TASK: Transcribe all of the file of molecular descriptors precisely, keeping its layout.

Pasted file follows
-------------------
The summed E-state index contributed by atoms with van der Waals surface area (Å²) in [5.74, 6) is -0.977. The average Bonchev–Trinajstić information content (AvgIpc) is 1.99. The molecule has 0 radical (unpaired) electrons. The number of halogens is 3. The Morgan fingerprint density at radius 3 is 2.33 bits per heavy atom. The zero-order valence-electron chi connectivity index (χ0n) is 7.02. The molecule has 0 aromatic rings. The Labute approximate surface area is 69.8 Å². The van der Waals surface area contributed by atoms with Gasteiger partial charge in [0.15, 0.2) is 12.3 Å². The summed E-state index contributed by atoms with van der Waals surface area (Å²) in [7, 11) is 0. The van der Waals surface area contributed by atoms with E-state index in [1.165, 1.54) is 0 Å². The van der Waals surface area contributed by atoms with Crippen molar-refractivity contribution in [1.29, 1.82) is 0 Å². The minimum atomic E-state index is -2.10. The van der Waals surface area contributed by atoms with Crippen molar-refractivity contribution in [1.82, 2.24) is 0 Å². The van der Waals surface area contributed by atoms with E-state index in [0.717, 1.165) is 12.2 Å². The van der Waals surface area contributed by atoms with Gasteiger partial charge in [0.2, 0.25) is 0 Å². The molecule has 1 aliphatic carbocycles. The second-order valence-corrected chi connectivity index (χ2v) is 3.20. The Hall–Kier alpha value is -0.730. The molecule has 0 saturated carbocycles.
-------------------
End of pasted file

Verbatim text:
The summed E-state index contributed by atoms with van der Waals surface area (Å²) in [5.74, 6) is -0.977. The average Bonchev–Trinajstić information content (AvgIpc) is 1.99. The molecule has 0 radical (unpaired) electrons. The number of halogens is 3. The Morgan fingerprint density at radius 3 is 2.33 bits per heavy atom. The zero-order valence-electron chi connectivity index (χ0n) is 7.02. The molecule has 0 aromatic rings. The Labute approximate surface area is 69.8 Å². The van der Waals surface area contributed by atoms with Gasteiger partial charge in [0.15, 0.2) is 12.3 Å². The summed E-state index contributed by atoms with van der Waals surface area (Å²) in [7, 11) is 0. The van der Waals surface area contributed by atoms with E-state index in [1.165, 1.54) is 0 Å². The van der Waals surface area contributed by atoms with Crippen molar-refractivity contribution in [1.29, 1.82) is 0 Å². The minimum atomic E-state index is -2.10. The van der Waals surface area contributed by atoms with Crippen molar-refractivity contribution in [1.82, 2.24) is 0 Å². The van der Waals surface area contributed by atoms with E-state index in [0.717, 1.165) is 12.2 Å². The van der Waals surface area contributed by atoms with Gasteiger partial charge in [0.2, 0.25) is 0 Å². The molecule has 1 aliphatic carbocycles. The second-order valence-corrected chi connectivity index (χ2v) is 3.20. The Hall–Kier alpha value is -0.730. The molecule has 0 saturated carbocycles.